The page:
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Friday, May 23, 2003

Bush picks policy aide as budget director WASHINGTON — President Bush picked Joshua Bolten to manage the federal budget and bureaucracy Thursday, assigning a quiet but influential White House policy aide to keep a lid on government spending at a time of record-setting deficits.

Bolten promised that as new budget director, he would be "a tightfisted custodian of the people's money."

If confirmed by the Senate, Bolten, 48, would succeed Mitch Daniels, who is expected to return to Indiana to run for governor.

After four years of budget surpluses under President Clinton, the government is awash in deficits. Government forecasters expect this year's shortfall to exceed $300 billion, and some private economists say it could surge well past $400 billion. The highest deficit on record was the 1992 shortfall of $290 billion, though the country's economy was far smaller then.

The new post would vault Bolten from a West Wing office where he works outside the spotlight, often seven days a week, into the very public role of director of the Office of Management and Budget.

Firing squads assembled for 2 Utah executions SALT LAKE CITY — The only state that allows condemned inmates to choose death by firing squad is assembling gunmen for back-to-back executions next month.

Serial killer Roberto Arguelles and Troy Michael Kell, a white supremacist who stabbed a fellow inmate to death, have chosen the firing squad over lethal injection and are set to die at 12:01 a.m. on June 27 and 28, respectively.

However, Kell filed an appeal last week that will probably halt his execution.

The Utah Corrections Department is recruiting law enforcement officers for two five-person firing squads, asking the police departments in the communities where the crimes were committed to nominate volunteers.

The officers' identities will not be released.

Funeral firm accused of unearthing bodies WEST PALM BEACH, Fla. — A funeral services company and one of its local operators were charged Thursday with felonies for allegedly unearthing older bodies to make room for more burials at two south Florida cemeteries.

Service Corporation International and Jeffrey Frucht were charged with misconduct and incompetence in operating a cemetery. Frucht is vice president for SCI's Jewish cemeteries in south Florida.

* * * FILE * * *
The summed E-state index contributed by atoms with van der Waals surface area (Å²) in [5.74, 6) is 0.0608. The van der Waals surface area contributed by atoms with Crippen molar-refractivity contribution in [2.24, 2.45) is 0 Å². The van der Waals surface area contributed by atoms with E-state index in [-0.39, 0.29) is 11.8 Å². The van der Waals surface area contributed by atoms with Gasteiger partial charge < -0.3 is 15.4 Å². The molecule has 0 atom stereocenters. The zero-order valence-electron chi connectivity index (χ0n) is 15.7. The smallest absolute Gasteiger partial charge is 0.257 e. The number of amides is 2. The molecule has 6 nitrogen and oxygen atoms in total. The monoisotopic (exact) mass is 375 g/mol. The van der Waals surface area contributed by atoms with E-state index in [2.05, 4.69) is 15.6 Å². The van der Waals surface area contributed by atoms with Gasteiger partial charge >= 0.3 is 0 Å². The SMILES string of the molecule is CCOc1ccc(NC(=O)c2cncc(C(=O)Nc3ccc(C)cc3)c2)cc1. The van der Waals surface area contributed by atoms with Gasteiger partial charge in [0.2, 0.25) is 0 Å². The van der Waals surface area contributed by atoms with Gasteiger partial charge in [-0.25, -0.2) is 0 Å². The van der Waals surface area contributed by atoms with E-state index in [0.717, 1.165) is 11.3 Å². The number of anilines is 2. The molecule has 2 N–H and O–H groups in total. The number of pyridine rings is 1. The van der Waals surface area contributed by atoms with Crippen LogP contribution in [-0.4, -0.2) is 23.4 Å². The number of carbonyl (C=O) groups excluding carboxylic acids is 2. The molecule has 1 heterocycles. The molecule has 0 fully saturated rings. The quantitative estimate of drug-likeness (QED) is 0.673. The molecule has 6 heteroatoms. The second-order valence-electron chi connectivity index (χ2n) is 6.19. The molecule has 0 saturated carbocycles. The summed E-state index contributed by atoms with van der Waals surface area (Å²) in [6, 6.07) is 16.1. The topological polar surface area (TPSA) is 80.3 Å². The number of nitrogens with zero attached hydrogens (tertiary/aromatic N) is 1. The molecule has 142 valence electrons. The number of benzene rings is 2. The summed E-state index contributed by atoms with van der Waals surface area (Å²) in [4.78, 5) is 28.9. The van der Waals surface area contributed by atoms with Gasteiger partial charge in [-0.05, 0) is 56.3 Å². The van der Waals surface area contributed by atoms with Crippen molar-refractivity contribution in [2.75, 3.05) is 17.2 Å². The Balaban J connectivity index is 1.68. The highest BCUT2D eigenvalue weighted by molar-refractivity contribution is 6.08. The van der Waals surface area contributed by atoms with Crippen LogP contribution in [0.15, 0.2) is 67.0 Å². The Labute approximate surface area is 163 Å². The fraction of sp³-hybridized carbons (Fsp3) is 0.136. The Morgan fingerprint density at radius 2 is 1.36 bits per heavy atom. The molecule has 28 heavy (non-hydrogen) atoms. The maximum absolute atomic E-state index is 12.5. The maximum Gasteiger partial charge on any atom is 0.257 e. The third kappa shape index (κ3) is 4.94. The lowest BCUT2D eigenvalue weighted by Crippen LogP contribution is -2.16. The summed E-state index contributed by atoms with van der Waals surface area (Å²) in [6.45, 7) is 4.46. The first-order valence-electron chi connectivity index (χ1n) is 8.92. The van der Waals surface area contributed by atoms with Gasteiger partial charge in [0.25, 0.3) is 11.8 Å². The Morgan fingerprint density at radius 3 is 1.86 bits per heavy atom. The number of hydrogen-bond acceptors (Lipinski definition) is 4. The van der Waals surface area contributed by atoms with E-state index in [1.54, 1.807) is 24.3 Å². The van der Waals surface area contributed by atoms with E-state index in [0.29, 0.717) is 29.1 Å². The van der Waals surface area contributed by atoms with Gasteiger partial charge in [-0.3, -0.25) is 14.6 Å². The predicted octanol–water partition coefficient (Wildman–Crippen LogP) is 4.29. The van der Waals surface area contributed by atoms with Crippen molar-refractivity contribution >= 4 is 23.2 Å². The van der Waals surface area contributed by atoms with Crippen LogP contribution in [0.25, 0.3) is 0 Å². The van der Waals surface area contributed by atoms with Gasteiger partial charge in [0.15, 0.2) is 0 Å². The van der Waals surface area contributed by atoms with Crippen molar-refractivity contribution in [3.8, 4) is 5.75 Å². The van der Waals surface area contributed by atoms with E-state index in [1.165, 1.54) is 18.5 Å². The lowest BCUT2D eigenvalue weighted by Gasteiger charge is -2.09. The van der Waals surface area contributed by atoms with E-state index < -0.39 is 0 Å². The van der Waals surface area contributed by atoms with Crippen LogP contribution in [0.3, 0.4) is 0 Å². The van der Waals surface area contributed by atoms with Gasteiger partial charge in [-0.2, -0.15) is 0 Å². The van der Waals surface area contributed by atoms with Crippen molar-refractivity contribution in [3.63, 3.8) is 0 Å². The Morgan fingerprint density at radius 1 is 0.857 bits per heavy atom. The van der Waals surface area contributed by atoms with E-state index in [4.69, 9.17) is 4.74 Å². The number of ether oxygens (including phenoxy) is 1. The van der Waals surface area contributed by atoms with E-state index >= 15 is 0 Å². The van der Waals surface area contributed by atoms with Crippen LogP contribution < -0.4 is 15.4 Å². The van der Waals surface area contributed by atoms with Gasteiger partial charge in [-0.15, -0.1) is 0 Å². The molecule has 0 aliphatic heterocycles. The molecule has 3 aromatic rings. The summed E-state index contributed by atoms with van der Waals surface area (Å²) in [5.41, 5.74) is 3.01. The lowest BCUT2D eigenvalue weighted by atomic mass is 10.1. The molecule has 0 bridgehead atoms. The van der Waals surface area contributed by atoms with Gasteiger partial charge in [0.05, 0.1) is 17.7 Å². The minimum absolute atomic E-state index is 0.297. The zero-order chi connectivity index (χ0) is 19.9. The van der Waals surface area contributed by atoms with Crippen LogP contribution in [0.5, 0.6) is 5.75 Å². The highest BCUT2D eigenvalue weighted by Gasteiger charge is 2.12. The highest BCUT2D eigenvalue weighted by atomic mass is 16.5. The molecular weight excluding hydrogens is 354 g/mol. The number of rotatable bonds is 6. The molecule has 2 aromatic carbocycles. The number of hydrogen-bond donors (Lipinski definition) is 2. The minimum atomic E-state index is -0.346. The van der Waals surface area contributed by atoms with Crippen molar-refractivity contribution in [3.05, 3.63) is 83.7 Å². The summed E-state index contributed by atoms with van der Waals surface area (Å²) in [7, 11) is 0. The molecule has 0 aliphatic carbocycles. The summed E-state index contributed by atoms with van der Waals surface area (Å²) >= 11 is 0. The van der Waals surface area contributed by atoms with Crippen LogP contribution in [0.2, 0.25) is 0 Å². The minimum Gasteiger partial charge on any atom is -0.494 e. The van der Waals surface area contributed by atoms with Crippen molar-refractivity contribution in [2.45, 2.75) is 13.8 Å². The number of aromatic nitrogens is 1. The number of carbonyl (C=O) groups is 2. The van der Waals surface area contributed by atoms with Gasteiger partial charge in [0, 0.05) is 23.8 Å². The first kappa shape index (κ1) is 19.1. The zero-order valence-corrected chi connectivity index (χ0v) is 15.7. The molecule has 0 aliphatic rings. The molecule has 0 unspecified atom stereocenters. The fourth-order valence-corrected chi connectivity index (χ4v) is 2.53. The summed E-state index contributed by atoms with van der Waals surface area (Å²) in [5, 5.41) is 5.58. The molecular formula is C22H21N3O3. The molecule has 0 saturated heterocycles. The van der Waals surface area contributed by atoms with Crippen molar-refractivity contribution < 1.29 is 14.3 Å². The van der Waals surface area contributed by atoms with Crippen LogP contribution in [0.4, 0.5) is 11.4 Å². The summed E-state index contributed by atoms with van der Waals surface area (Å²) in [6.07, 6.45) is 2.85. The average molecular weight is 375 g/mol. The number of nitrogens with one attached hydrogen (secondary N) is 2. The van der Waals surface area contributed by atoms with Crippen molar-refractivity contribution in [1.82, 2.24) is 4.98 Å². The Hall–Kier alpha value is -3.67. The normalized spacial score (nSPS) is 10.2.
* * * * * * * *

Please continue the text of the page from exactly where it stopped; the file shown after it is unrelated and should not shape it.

One of his former employees, superintendent Robert McKay, was charged with two counts of failing to get a family's written permission before disinterring a body. The counts involve two men whose remains were found near a wooded area.

Meanwhile, SCI agreed to a civil settlement in which it would pay up to $14 million in fines and restitution, the state attorney general's office said Thursday. SCI, based in Houston, is the world's largest funeral services company.

Can't attend funeral? Watch it on Internet SIOUX FALLS, S.D. — A new company is broadcasting funerals on the Internet, giving friends and relatives who can't make the service a chance to pay their respects.

"Those who can't get to the funeral also will be able to sign the electronic guest book and e-mail condolences to the family," said Ross Johnson, promotional director for Chapelview Online, based in Rapid City.

The company captures funerals with a digital camera and broadcasts them live for seven funeral homes in South Dakota.

Its clients include funeral director Daryl Isburg, of Hot Springs, who heard about Chapelview during a conference and decided to give it a try.

Isburg said families often ask for a tape of the service to send to loved ones who couldn't be there. Relatives and friends who want to watch it online will be given a password.

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